A team of astronomers led by Scott S. Sheppard of the Carnegie Institute for Science confirmed the existence of 12 additional moons of Jupiter, 11 of which are “normal” outer moons, according to a statement from the institute. The outlier is being called an “oddball” for its bizarre orbit and diminutive size, which is about six-tenths of a mile in diameter.

The moons were first observed in the spring of 2017 while scientists looked for theoretical planet beyond Pluto, but several additional observations were needed to confirm that the celestial bodies were in fact orbiting around Jupiter. That process took a year.

“Jupiter just happened to be in the sky near the search fields where we were looking for extremely distant solar system objects, so we were serendipitously able to look for new moons around Jupiter while at the same time looking for planets at the fringes of our solar system,” Sheppard said in a statement.

Nine of the "normal" moons take about two years to orbit Jupiter in retrograde, or counter to the direction in which Jupiter spins. Scientists believe these moons are what’s left of three larger parent bodies that splintered in collisions with asteroids, comets, or other objects. The two other "normal" moons orbit in the prograde (same direction as Jupiter) and take less than a year to travel around the planet. They’re also thought to be chunks of a once-larger moon.

The oddball, on the other hand, is “more distant and more inclined” than the prograde moons. Although it orbits in prograde, it crosses the orbits of the retrograde moons, which could lead to some head-on collisions. The mass is believed to be Jupiter’s smallest moon, and scientists have suggested naming it Valetudo after the Roman goddess of health and hygiene, who happens to be the great-granddaughter of the god Jupiter.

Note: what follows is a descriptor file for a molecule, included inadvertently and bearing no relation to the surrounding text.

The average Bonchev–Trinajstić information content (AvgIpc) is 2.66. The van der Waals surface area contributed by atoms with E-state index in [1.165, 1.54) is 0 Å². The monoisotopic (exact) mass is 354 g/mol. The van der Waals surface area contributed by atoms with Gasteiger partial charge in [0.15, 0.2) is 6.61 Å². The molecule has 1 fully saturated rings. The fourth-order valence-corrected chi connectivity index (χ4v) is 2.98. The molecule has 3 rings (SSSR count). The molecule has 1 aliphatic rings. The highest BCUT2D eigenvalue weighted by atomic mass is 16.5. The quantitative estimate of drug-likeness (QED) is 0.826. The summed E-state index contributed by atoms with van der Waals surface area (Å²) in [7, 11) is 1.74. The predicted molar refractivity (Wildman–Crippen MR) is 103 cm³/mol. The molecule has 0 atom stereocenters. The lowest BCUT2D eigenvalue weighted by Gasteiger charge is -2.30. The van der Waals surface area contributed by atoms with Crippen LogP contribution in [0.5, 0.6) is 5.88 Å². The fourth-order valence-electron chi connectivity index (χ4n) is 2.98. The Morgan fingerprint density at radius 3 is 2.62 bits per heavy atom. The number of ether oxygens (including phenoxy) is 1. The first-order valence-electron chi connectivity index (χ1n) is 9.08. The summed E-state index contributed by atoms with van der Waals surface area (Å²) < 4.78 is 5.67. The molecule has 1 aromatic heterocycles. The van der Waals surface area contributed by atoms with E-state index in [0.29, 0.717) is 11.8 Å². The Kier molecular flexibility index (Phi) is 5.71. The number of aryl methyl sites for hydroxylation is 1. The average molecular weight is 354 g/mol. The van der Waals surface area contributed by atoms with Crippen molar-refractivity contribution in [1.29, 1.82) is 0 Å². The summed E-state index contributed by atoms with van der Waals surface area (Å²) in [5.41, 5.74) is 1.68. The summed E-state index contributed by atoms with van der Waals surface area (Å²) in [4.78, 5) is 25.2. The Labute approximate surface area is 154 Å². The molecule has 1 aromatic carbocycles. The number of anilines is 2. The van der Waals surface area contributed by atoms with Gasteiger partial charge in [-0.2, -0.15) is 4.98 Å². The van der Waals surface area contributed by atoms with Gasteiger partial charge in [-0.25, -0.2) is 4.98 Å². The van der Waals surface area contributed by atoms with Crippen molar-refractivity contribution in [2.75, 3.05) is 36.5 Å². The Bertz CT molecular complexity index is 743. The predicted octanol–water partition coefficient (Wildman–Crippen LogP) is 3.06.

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ESA/Herschel/SPIRE; M. W. L. Smith et al 2017
Look Closely—Every Point of Light in This Image Is a Galaxy
ESA/Herschel/SPIRE; M. W. L. Smith et al 2017
ESA/Herschel/SPIRE; M. W. L. Smith et al 2017

Even if you stare closely at this seemingly grainy image, you might not be able to tell there’s anything to it besides visual noise. But it's not static—it's a sliver of the distant universe, and every little pinprick of light is a galaxy.

As Gizmodo reports, the image was produced by the European Space Agency’s Herschel Space Observatory, a space-based infrared telescope that was launched into orbit in 2009 and was decommissioned in 2013. Created by Herschel’s Spectral and Photometric Imaging Receiver (SPIRE) and Photodetector Array Camera and Spectrometer (PACS), it looks out from our galaxy toward the North Galactic Pole, a point that lies perpendicular to the Milky Way's spiral near the constellation Coma Berenices.

A close-up of a view of distant galaxies taken by the Herschel Space Observatory
ESA/Herschel/SPIRE; M. W. L. Smith et al 2017

Each point of light comes from the heat of dust grains between different stars in a galaxy. These areas of dust gave off this radiation billions of years before reaching Herschel. Around 1000 of those pins of light belong to galaxies in the Coma Cluster (named for Coma Berenices), one of the densest clusters of galaxies in the known universe.

The longer you look at it, the smaller you’ll feel.

[h/t Gizmodo]